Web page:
Defective Drugs and Medical Devices
Defective Drugs and Medical Devices – Holding Big Pharma and Manufacturers Responsible
We expect drugs and medical devices to help us, not to cause harm (or even death). Tragically, however, thousands of people are harmed each year by the effects of prescription and over-the-counter drugs and a wide variety of medical devices.
When defective drugs and devices seriously injure or kill, our firm represents injury victims and their families in seeking full compensation from all those responsible. We represent victims not only in Salt Lake City, but also in West Jordan, West Valley City, and throughout Utah.
We are not a firm that seeks quick, highly-discounted settlements. We are trial lawyers, and accept cases with the mindset of going to trial in order to recover full compensation for our clients unless a fair and acceptable settlement to our clients is offered.
The following sections provide an overview of key aspects concerning defective drug and medical device litigation.
The FDA and Approval of Drugs and Medical Devices
The United States Food and Drug Administration (the “FDA”) is the governmental agency responsible for approving all drugs and medical devices. Prior to approval, there is a lengthy process that must be strictly followed to analyze whether drugs and medical devices are safe. This process includes detailed studies and peer review analysis by leading practitioners and scientists in the applicable field, all of whom have a role in carefully evaluating safety. The FDA then has final approval based upon the safety and efficacy evidence submitted.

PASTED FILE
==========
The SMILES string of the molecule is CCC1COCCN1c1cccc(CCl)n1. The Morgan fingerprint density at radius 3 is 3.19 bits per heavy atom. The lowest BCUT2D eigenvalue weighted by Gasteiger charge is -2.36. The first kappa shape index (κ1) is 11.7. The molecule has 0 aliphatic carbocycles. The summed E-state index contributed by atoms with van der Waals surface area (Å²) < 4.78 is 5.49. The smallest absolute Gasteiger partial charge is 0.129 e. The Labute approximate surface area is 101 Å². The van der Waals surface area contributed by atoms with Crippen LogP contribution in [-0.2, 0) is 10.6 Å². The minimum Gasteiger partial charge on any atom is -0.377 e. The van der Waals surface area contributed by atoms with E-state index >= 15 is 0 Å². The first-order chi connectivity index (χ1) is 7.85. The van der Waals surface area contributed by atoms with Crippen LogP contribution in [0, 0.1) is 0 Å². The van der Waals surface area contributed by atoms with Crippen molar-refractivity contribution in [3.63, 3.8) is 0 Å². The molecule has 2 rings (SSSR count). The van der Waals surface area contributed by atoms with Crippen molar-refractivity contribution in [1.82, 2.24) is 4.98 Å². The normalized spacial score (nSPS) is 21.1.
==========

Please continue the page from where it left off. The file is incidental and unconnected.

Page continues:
Unfortunately, even with these safeguards in place, many pharmaceuticals and devices are made available that subsequently cause harm and even death.
Drug Classifications and Warnings
Not all drugs approved by the FDA are completely safe. In many cases, drugs may be approved even though they have known, and sometimes even potentially fatal, side effects. Drugs that are known to have extremely dangerous side effects require very careful oversight by physicians. For such drugs, physicians should also consider whether other drugs with less dangerous side effects might be a better alternative for treating a patient’s condition.
Nonetheless, in some cases, drugs that might be highly beneficial may be the best choice for patients with serious illness or conditions, such as cancer, particularly if the known side effects are extremely unlikely. Prudent physicians will then not only balance the benefits of a drug with potentially serious side effects, but they will also communicate the benefits and risks with their patients so that their patients can make a fully informed choice as to whether a particular drug should be used.